My art practice is concerned with ephemerality and ephemera - with things not built to last, lest become ‘fine art.’ Often, I paint from analog images that I can rifle through by hand (such as postcards or in magazines). However, sometimes a screen presents me with something to ‘screenshot’ and paint. When watching Who Wants To Be A Millionaire reruns during the national lockdown, I noticed how strange and intense the show looked. In painting these strange moments, of random contestants chosen for their facial expressions, they become even stranger. The intimate closeups paired with multiple choice questions out of context look quite absurd.
Special thanks to Emily at Forest Arts for making all of this possible.
Serious thanks as well to all the Forest Arts volunteers, Aleks for kindly and perfectly installing all the work, Sophie Nardi-Bart for countless help, the crew at Sett Studios and of course the talented artists who have put their time, energy and creativity into this show.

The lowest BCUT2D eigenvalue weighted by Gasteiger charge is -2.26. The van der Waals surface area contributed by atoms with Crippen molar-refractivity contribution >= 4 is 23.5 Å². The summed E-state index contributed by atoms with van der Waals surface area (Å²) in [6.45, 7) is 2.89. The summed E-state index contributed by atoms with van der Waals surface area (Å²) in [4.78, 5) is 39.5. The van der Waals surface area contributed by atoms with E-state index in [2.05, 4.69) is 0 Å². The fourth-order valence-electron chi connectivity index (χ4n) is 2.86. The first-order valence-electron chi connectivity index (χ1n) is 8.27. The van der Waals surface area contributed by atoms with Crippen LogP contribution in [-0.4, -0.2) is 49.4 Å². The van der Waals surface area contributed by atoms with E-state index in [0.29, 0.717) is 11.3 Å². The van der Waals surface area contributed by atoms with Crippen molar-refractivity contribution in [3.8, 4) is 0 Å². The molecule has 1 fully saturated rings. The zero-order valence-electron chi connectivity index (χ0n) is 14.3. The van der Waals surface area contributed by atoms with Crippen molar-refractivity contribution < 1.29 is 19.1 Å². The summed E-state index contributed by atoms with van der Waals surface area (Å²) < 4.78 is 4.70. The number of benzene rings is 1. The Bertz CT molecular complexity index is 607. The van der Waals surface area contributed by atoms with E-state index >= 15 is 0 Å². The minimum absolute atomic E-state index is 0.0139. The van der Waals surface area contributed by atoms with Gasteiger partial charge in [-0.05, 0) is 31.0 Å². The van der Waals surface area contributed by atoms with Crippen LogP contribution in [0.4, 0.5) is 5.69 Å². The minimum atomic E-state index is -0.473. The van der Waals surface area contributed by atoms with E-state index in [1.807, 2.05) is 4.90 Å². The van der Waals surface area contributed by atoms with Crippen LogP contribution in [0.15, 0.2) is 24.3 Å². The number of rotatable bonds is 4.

Origin Stories: An Anthology of Beginnings
Call for Submissions
Origin Stories is a new anthology from Forest Publications examining creations and beginnings.
We're looking for new writing on these themes, perhaps involving a personal genesis story, the beginning of a universe, or the start of a business, job, or relationship.
We’re interested in any moment that changed the course of things.
Forest Publications is excited to see how writers will approach and interpret this topic.
We are accepting prose and poetry submissions.
Contributors for this collection do not need to reside in the UK.
The anthology will be distributed throughout the UK and promoted & marketed through Forest’s wide networks. Upon publication, Forest will organize online and/or in person launches in Edinburgh and beyond.